Do you currently have COVID? Or are you recovering from a bout? It’s a common story these days. If you’re recovering, perhaps you’re still feeling fatigued, with low energy levels, and a bit of brain fog at the office.
If you’re sitting at home with the virus, perhaps you’re doing all the right things but feeling a bit lonely (you’re not alone!).
Here are our tips for dealing with COVID during the time you have it, and in the process of recovery. Tips include: ways to boost the immune system, making sure you get enough deep rest (both during the day and at night!), and self-nurturing techniques while you are isolating.
Immune System Support
It’s important to keep the immune system boosted both while isolating and in recovery. The evidence backs vitamin C (which helps with healthy immune function), and zinc (supporting antiviral activity) (Harvard Health). Another commonly promoted supplement is vitamin D.
Breathing is also good for the immune system. While in recovery, it’s important to practice deep breaths. John Hopkins University advocates some simple breathing exercises, which begin on the bed:
“Deep Breathing While On Your Back:
- Lie on your back and bend your knees so that the bottom of your feet are resting on the bed.
- Place your hands on top of your stomach or wrap them around the sides of your stomach.
- Close your lips and place your tongue on the roof of your mouth.
- Breathe in through the nose and pull air down into your stomach where your hands are. Try to spread your fingers apart with your breath.
- Slowly exhale your breath through the nose.
- Repeat deep breaths for one minute”.
The article also recommends similar deep breathing exercises for when standing and sitting. Pick and choose which positions you are most comfortable with, and keep this going for the days and weeks to follow – they are all wonderful life practices!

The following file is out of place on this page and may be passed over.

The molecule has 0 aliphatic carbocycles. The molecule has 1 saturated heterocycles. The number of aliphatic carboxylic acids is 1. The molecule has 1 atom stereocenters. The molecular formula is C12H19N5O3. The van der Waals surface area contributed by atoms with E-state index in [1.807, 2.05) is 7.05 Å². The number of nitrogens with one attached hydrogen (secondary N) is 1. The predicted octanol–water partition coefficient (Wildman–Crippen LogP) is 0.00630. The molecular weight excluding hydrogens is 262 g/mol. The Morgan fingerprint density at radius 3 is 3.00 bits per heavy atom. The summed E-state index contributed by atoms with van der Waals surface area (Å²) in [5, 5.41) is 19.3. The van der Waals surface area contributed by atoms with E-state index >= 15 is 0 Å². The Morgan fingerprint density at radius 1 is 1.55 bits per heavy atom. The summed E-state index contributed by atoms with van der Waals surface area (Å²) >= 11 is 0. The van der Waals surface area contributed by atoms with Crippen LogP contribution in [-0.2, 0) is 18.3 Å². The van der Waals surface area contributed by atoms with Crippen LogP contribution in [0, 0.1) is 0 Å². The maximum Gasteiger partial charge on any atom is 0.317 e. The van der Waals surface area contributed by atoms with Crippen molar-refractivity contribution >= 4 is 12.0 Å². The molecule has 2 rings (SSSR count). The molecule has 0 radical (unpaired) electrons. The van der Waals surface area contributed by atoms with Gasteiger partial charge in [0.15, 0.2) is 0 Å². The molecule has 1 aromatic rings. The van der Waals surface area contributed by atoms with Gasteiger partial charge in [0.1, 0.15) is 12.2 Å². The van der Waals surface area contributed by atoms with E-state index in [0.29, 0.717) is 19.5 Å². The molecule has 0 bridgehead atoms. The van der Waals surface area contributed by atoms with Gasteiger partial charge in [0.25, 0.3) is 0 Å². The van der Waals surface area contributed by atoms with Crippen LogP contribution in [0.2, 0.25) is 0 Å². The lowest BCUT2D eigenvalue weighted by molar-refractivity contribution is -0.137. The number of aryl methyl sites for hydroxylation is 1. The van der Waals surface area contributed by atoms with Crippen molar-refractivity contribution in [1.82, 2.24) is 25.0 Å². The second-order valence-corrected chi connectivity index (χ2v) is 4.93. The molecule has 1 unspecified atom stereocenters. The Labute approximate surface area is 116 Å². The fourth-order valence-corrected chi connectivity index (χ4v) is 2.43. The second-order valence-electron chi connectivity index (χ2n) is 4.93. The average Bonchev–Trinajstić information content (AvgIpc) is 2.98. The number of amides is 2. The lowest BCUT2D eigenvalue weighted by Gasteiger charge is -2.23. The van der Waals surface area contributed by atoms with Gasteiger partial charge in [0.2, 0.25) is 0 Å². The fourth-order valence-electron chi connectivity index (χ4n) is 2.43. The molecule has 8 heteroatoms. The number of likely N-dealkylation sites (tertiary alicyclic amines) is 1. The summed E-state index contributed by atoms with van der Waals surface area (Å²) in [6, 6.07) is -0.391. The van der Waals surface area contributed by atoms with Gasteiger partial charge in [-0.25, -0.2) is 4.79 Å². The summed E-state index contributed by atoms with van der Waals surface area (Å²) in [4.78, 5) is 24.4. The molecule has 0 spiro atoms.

Stay Slow During the Day
Ideally, we’d take a hint from the Spanish, and take time to rest every day but as many of us don’t have the luxury, it’s important to take things slowly. If you can, keep up those deep breaths, ground through your feet, and do one thing at a time. Slowing down and making time for deep exhales, activates your vagus nerve and brings your nervous system out of the stress response into “rest and digest” mode. Benefits of slowing down for personal wellbeing include mental downtime, a deeper connection with yourself and others, and clearer thinking. When you do have time to rest, please check out this article on 7 Types of Creative Rest!.
Deep Rest at Night
Renowned neuroscientist Matthew Walker has some hot tips for a good night’s sleep. We’ve heard many of them before but it’s a great reminder. They include: having a consistent sleep routine; doing 20 to 30 minutes of exercise a day; taking a bath before bed; meditating before turning out the lights; avoiding meals or stimulants before bedtime; creating a relaxed, dark environment by turning off electronic devices before bed; and utilising pink noise to improve your sleep state. (Masterclass)
There’s a myriad of self-care practises of course. But here we are discussing the lack of human connection during personal iso. First, if you’ve pets, grab them for a cuddle! Secondly, try out this technique known as self-havening. Known to increase the delta waves in the brain, self-havening helps us feel more relaxed and restored. Check out this range of videos uploaded for the pandemic from havening.org. Of course, when you are recovered, come in for a massage 🙂
Be well! And see you soon,
The Stable Team.